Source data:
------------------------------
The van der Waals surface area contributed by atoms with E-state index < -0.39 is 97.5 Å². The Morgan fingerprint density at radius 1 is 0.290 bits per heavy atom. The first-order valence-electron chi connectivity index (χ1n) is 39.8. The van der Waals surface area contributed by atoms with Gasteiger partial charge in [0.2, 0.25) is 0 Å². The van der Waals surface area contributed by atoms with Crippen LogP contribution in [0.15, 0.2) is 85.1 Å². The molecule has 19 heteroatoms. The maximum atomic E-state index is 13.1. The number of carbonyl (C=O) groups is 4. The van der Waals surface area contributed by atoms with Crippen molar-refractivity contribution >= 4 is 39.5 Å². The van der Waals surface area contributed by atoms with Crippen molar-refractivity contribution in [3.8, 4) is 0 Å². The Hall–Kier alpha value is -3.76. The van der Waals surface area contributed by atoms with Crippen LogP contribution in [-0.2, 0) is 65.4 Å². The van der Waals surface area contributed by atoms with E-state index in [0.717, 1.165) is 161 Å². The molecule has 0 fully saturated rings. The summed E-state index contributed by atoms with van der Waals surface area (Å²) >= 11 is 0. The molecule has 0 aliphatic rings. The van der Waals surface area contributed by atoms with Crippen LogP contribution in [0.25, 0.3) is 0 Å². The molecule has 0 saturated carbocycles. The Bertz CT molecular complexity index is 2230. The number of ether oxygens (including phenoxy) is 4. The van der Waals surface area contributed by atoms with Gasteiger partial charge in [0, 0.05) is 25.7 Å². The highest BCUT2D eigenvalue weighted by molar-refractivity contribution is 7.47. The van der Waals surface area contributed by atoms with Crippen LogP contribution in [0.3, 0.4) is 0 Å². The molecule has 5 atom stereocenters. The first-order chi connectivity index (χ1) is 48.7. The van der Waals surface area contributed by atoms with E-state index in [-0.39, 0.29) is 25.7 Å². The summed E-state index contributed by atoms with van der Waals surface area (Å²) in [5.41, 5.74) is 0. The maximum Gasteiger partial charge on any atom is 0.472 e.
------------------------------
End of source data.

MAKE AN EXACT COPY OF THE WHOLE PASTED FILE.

The van der Waals surface area contributed by atoms with E-state index < -0.39 is 97.5 Å². The Morgan fingerprint density at radius 1 is 0.290 bits per heavy atom. The first-order valence-electron chi connectivity index (χ1n) is 39.8. The van der Waals surface area contributed by atoms with Gasteiger partial charge in [0.2, 0.25) is 0 Å². The van der Waals surface area contributed by atoms with Crippen LogP contribution in [0.15, 0.2) is 85.1 Å². The molecule has 19 heteroatoms. The maximum atomic E-state index is 13.1. The number of carbonyl (C=O) groups is 4. The van der Waals surface area contributed by atoms with Crippen molar-refractivity contribution >= 4 is 39.5 Å². The van der Waals surface area contributed by atoms with Crippen molar-refractivity contribution in [3.8, 4) is 0 Å². The Hall–Kier alpha value is -3.76. The van der Waals surface area contributed by atoms with Crippen LogP contribution in [-0.2, 0) is 65.4 Å². The van der Waals surface area contributed by atoms with E-state index in [0.717, 1.165) is 161 Å². The molecule has 0 fully saturated rings. The summed E-state index contributed by atoms with van der Waals surface area (Å²) >= 11 is 0. The molecule has 0 aliphatic rings. The van der Waals surface area contributed by atoms with Crippen LogP contribution in [0.25, 0.3) is 0 Å². The molecule has 0 saturated carbocycles. The Bertz CT molecular complexity index is 2230. The number of ether oxygens (including phenoxy) is 4. The van der Waals surface area contributed by atoms with Gasteiger partial charge in [0, 0.05) is 25.7 Å². The highest BCUT2D eigenvalue weighted by molar-refractivity contribution is 7.47. The van der Waals surface area contributed by atoms with Crippen LogP contribution in [0.3, 0.4) is 0 Å². The molecule has 5 atom stereocenters. The first-order chi connectivity index (χ1) is 48.7. The van der Waals surface area contributed by atoms with E-state index in [-0.39, 0.29) is 25.7 Å². The summed E-state index contributed by atoms with van der Waals surface area (Å²) in [5.41, 5.74) is 0. The maximum Gasteiger partial charge on any atom is 0.472 e.